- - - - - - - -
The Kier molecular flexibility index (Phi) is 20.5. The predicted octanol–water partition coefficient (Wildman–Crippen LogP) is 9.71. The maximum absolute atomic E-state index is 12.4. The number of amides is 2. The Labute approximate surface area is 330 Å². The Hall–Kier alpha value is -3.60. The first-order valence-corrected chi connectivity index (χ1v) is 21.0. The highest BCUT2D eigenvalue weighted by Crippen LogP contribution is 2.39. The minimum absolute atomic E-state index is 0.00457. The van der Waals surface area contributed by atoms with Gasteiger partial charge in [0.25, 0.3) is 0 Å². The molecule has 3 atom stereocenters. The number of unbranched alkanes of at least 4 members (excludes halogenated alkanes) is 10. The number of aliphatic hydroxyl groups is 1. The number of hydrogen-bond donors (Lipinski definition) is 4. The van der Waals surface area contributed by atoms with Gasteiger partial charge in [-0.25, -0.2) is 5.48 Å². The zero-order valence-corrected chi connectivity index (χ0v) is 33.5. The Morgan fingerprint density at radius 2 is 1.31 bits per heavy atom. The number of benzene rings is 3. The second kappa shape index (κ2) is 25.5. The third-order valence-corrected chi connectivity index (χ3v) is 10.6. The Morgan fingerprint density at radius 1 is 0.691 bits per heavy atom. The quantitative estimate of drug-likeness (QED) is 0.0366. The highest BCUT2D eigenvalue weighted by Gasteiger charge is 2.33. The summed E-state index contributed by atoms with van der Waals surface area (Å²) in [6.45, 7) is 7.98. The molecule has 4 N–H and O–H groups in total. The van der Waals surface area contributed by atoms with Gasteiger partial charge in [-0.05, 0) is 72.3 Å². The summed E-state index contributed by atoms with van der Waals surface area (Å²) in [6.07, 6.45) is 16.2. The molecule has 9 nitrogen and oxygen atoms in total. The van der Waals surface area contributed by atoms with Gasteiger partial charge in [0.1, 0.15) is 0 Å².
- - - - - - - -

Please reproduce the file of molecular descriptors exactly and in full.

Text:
The Kier molecular flexibility index (Phi) is 20.5. The predicted octanol–water partition coefficient (Wildman–Crippen LogP) is 9.71. The maximum absolute atomic E-state index is 12.4. The number of amides is 2. The Labute approximate surface area is 330 Å². The Hall–Kier alpha value is -3.60. The first-order valence-corrected chi connectivity index (χ1v) is 21.0. The highest BCUT2D eigenvalue weighted by Crippen LogP contribution is 2.39. The minimum absolute atomic E-state index is 0.00457. The van der Waals surface area contributed by atoms with Gasteiger partial charge in [0.25, 0.3) is 0 Å². The molecule has 3 atom stereocenters. The number of unbranched alkanes of at least 4 members (excludes halogenated alkanes) is 10. The number of aliphatic hydroxyl groups is 1. The number of hydrogen-bond donors (Lipinski definition) is 4. The van der Waals surface area contributed by atoms with Gasteiger partial charge in [-0.25, -0.2) is 5.48 Å². The zero-order valence-corrected chi connectivity index (χ0v) is 33.5. The Morgan fingerprint density at radius 2 is 1.31 bits per heavy atom. The number of benzene rings is 3. The second kappa shape index (κ2) is 25.5. The third-order valence-corrected chi connectivity index (χ3v) is 10.6. The Morgan fingerprint density at radius 1 is 0.691 bits per heavy atom. The quantitative estimate of drug-likeness (QED) is 0.0366. The highest BCUT2D eigenvalue weighted by Gasteiger charge is 2.33. The summed E-state index contributed by atoms with van der Waals surface area (Å²) in [6.45, 7) is 7.98. The molecule has 4 N–H and O–H groups in total. The van der Waals surface area contributed by atoms with Gasteiger partial charge in [-0.05, 0) is 72.3 Å². The summed E-state index contributed by atoms with van der Waals surface area (Å²) in [6.07, 6.45) is 16.2. The molecule has 9 nitrogen and oxygen atoms in total. The van der Waals surface area contributed by atoms with Gasteiger partial charge in [0.1, 0.15) is 0 Å².